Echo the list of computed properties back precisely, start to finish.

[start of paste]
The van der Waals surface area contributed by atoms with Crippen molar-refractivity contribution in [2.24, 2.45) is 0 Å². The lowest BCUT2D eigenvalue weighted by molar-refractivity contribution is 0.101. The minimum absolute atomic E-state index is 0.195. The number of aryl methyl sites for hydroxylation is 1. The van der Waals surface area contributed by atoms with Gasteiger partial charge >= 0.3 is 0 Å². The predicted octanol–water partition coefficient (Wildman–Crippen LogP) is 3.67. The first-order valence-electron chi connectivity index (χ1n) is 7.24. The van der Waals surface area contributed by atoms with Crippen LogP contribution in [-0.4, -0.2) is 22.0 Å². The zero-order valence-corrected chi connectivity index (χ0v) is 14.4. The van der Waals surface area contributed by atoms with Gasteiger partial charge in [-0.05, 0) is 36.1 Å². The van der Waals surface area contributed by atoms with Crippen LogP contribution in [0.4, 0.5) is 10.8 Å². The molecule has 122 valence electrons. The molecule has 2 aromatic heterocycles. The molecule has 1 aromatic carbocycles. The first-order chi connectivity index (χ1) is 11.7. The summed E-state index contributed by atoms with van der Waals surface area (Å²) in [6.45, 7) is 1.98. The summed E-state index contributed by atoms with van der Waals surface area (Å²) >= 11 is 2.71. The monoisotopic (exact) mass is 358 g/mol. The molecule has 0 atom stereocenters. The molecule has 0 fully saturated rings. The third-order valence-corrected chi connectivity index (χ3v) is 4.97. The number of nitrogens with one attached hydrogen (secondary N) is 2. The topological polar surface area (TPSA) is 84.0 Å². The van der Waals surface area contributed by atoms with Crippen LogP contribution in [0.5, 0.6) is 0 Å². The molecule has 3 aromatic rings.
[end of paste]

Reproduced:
The van der Waals surface area contributed by atoms with Crippen molar-refractivity contribution in [2.24, 2.45) is 0 Å². The lowest BCUT2D eigenvalue weighted by molar-refractivity contribution is 0.101. The minimum absolute atomic E-state index is 0.195. The number of aryl methyl sites for hydroxylation is 1. The van der Waals surface area contributed by atoms with Gasteiger partial charge >= 0.3 is 0 Å². The predicted octanol–water partition coefficient (Wildman–Crippen LogP) is 3.67. The first-order valence-electron chi connectivity index (χ1n) is 7.24. The van der Waals surface area contributed by atoms with Crippen LogP contribution in [-0.4, -0.2) is 22.0 Å². The zero-order valence-corrected chi connectivity index (χ0v) is 14.4. The van der Waals surface area contributed by atoms with Gasteiger partial charge in [-0.05, 0) is 36.1 Å². The van der Waals surface area contributed by atoms with Crippen LogP contribution in [0.4, 0.5) is 10.8 Å². The molecule has 122 valence electrons. The molecule has 2 aromatic heterocycles. The molecule has 1 aromatic carbocycles. The first-order chi connectivity index (χ1) is 11.7. The summed E-state index contributed by atoms with van der Waals surface area (Å²) in [6.45, 7) is 1.98. The summed E-state index contributed by atoms with van der Waals surface area (Å²) >= 11 is 2.71. The monoisotopic (exact) mass is 358 g/mol. The molecule has 0 atom stereocenters. The molecule has 0 fully saturated rings. The third-order valence-corrected chi connectivity index (χ3v) is 4.97. The number of nitrogens with one attached hydrogen (secondary N) is 2. The topological polar surface area (TPSA) is 84.0 Å². The van der Waals surface area contributed by atoms with Crippen LogP contribution in [0.5, 0.6) is 0 Å². The molecule has 3 aromatic rings.